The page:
If it seems like your teenager and his or her friends are more interested in money, but less motivated to work than you were at their age, that might be because it's true. According to a new study on the attitudes and values of high school seniors from the 1970s to now, there's a growing gap between teens' desire to work hard and own nice things.
"Compared to previous generations, recent high school graduates are more likely to want lots of money and nice things, but less likely to say they're willing to work hard to earn them," said study co-author Jean Twenge, a professor of psychology at San Diego State University and author of the book Generation Me, in a press release.
Materialism rose substantially from the mid-1970s, peaking in the late 1980s and early 1990s, but remaining at historically high levels through the start of the new millennium, the study claims. The findings were published in the Personality and Social Psychology Bulletin on Wednesday. The researchers used a sample of more than 355,000 high school students who participated in the so-called "Monitoring the Future" survey, an ongoing study of the behaviors of adolescents and teens that started in the mid-1970s.
To gauge materialistic values, researchers looked at things like whether teenagers wanted a new car every few years or hoped to be wealthy some day.
Teens today appear to desire money more than high school seniors did in the 1970s: 62 percent of those surveyed from 2005 to 2007 said it was important to them to have a lot of money, compared to just 48 percent from 1976 to 1978.
In the 1970s, nearly 49 percent of teens said they expected to earn more than their parents; by the 2000s, that had jumped to 60 percent.
But at the same time that teens' desire for wealth and certain material goods has increased, work ethic has sloughed off, the study found.
In the late 1970s, a quarter of students surveyed admitted they did not want to work hard. By the mid-2000s, that had jumped to 39 percent.
The study raises a major question, but can't fully answer it -- Why are attitudes shifting this way? Relying on prior research and theories, the researchers offer up two hypotheses.
Children raised during periods of broader societal instability (i.e., when unemployement is high) as well as disconnection (when more parents are separated from each other), are more likely to espouse materialistic values, particularly if they experienced either during mid-childhood and early adolescence.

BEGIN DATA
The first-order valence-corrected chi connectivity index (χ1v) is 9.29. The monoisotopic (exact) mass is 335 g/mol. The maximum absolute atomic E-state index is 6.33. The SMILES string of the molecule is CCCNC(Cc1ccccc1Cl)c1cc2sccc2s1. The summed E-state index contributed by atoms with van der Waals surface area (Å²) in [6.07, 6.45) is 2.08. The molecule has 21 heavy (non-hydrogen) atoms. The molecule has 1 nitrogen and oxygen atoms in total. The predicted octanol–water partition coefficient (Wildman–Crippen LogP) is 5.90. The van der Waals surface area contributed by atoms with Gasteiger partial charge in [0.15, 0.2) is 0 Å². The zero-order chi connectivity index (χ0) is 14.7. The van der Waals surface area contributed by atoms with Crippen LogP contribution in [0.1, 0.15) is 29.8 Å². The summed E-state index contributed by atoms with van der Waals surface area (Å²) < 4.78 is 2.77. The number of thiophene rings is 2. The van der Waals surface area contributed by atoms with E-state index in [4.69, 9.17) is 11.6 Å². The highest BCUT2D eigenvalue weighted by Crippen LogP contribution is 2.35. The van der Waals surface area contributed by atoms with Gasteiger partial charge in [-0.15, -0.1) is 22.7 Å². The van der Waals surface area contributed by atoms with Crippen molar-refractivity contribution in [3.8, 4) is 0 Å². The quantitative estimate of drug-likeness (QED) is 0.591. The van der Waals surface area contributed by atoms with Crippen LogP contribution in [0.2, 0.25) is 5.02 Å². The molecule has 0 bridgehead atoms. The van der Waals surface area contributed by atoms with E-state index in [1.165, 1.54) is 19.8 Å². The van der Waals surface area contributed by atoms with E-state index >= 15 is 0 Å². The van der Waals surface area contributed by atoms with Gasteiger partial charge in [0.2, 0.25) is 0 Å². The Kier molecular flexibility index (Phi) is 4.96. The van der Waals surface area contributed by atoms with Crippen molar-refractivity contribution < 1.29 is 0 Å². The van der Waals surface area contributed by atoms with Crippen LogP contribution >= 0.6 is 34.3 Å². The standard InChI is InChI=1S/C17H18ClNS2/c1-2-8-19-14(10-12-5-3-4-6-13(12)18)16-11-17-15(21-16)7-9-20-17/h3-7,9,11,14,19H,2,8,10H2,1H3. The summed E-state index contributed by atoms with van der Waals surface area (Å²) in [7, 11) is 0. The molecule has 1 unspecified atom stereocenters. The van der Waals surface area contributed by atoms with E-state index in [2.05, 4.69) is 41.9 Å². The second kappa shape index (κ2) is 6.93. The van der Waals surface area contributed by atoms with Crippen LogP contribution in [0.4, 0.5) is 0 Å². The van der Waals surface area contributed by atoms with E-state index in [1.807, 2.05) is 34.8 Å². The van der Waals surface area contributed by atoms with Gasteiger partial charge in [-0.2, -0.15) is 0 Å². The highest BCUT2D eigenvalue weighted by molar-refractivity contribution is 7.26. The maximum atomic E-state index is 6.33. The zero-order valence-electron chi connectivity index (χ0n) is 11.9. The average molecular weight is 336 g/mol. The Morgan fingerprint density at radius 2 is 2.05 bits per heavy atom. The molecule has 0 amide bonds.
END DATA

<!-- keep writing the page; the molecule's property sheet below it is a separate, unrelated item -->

Exposure to advertising also seems to play a role, according to the researchers, particularly when children were tweens or in their early teen years.
Many of those broader societal factors are beyond parents' control, Twenge admitted in an interview with The Huffington Post. But exposure to advertising is one element parents can help control, by simply limiting it as much as possible. She also recommends that, to whatever extent they are comfortable, parents should talk with their children about the cost of items in their lives. Making costs clearer will allow kids to have more realistic expectations about the work that goes into earning an income and buying possessions, Twenge said.
But outside experts cautioned against drawing too many conclusions about what the study means and what its implications are, given the difficulty of linking historic trends together, particularly over large spans of time.
"Many other forces could be in play, and one never is able to control all of those," said Jerald Bachman, a research scientists and professor at the Institute for Social Research at the University of Michigan in an email to the Huffington Post. "The best one can do is to try to narrow things down, and be as specific as possible," Bachman said, adding that results should be interpreted with a great deal of caution.
"I should add that I am certainly sympathetic with interpretations that lay a lot of blame on much of the advertising that plagues our present society," he added.
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